Has the "Long Deflation" Broken Price Signals for Consumer Goods?

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There’s a famous chart of cumulative inflation from the late 90s to the present, broken down by sector:

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Usually, the emphasis is on the parts that grew: healthcare,  education, childcare, housing. How you interpret this depends on your  beliefs: libertarians note that these are sectors with intense government  involvement; progressives and National Conservatism  types note that these are all disproportionately important purchases  for the actual and aspirational middle-class; economics wonks point out  that the highest-inflation goods are nontradable.

But the bottom of the chart deserves attention, too, and we should  give the wonks their due: one reason gadgets are getting cheaper is that  they’re rapidly improving, but another big reason is trade. China’s  labor force at the start of that chart was 718 million; it would rise  783m by the end. In 1998, China’s GDP per capita was a little over $800,  and the state’s highest priority was creating 25m jobs each year to control unemployment.

(The gap between labor force growth and job creation needs was driven  by China’s rapid urbanization; city-dwellers were 34% of the population  in 1998 and are now 60%.)

Part of the globalization story, until very recently, has been the  almost unlimited elasticity of China’s labor force, which persistently  drove down the prices and ramped up the volumes of any product that  could fit into a shipping container. This has had some important side  effects—not just de-industrialization in the US and Europe, but a Long  Deflation in the price of consumer goods.

Now it’s coming to an end. China’s labor force has peaked, the  country is (optimistically) moving towards a growth model driven by  consumption rather than export or (pessimistically) sliding back into  autarky, and disruptions from the trade war and now Covid-19 have  strained links between Chinese suppliers and Western consumers.

There’s evidence that consumers have been too well-trained to expect stable prices. For example, consider the phenomenon of “shrinkflation”:  companies pick a small number of price points, and adjust products  until they fit those price points. The smooth curves of a traditional  supply and demand graph have been replaced by jagged step-functions.

A more recent example is the great kettlebell shortage of 2020.  Kettlebells are hard to transport, because they’re heavy, that being  the point of a kettlebell. US demand perked up before Chinese factories  came back on line (or at least before the shipments arrived), so US  factories—with US wage scales and cost structures—have picked up some of  the slack. The Econ 101 expectation is that a supply shortage plus a  demand spike should cause much higher prices; if Homo Economicus wants a kettlebell, he’d better pay up. That’s not exactly what’s happening: Rogue Fitness sells 70lb kettlebells for $93 today, compared to $86 in October, not exactly price-gouging. On Amazon, you can buy a 70lb kettlebell for $130—but not from Amazon, from third-party sellers instead.[1]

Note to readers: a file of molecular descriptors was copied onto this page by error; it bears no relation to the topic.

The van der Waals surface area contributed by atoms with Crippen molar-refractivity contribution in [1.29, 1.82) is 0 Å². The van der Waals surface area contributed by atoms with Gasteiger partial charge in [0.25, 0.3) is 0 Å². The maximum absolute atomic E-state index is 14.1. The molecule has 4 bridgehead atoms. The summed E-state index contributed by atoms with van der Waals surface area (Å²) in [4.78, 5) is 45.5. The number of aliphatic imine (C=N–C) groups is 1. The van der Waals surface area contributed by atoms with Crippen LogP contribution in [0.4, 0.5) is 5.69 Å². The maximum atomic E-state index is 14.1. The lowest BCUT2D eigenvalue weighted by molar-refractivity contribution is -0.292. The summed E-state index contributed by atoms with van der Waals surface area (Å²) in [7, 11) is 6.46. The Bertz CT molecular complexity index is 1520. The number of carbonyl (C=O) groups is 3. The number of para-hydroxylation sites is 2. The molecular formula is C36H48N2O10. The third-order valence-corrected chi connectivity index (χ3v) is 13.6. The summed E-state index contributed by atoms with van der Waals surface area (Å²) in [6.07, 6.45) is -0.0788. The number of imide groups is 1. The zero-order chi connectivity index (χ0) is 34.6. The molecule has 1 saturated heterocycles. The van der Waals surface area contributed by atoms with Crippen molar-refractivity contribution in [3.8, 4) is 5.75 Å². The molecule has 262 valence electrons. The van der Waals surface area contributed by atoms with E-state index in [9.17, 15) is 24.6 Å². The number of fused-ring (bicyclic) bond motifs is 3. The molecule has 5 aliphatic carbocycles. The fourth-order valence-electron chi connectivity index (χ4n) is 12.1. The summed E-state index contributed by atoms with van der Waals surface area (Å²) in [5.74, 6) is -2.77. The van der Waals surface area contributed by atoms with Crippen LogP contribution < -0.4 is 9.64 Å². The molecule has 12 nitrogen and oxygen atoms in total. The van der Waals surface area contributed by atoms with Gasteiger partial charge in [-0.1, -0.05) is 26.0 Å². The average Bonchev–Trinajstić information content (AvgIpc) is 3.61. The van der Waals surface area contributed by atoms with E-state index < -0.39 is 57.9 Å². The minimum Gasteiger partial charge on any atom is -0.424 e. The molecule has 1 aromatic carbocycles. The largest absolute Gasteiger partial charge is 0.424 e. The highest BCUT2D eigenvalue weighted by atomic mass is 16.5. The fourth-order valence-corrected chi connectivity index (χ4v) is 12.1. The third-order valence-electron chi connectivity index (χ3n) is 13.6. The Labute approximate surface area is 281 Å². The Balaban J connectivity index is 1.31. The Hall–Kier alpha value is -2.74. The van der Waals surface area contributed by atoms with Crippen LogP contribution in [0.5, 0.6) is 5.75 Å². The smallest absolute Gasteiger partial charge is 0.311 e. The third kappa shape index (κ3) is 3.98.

What seems to be happening is that we have a two-tier price system.  Third-party sellers aggregated by Amazon are indifferent to customers'  price expectations. Rogue Fitness is not; it knows the best customers are  repeat buyers, and that they’ve been conditioned to expect stable  prices.

Pre-China Shock, the way inflation showed up was in price spikes for  goods like clothing and appliances. In the last few decades, inflation  has taken the form of relentless price increases in nontradable  sectors, and up-and-down volatility in food and energy. While the slow  end of the Great Deflation won’t necessarily lead to widespread  inflation—that still depends on growth in demand, which will have to  overcome short-term epidemic hurdles and two decades of challenging  demographics—it will change the shape of inflation. We aren’t going back to the 1970s, but in inflationary terms we are  going back to the mid-twentieth century, when supply and demand had  roughly the same relationship you’d see in an economics textbook.

[1] I’ve omitted shipping to simplify, but I will note that it’s a  big factor: I price-compared between Amazon and a brick-and-mortar store  when I bought a kettlebell, and realized I could save $25 or so by  buying it in person. So I did, walked a block, and realized the only way  I’d get the kettlebell home was by taking Uber. It worked out to about  $25, too. Market efficiency wins again.

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Zoom Wins and Loses

Google has banned employees from using Zoom, a very negative datapoint for a company that relies on network effects (the rebrand of Google’s competing product is doubtless a coincidence). But Zoom has hired Alex Stamos as a security consultant. Stamos has an excellent reputation, but it’s a strong signal that they plan to tighten up fast: Stamos left Yahoo when they let the government read some users' emails. He joined Facebook, and after quitting there called for Mark Zuckerberg to resign. This is a massive reputational Bug Bounty on Zoom’s part.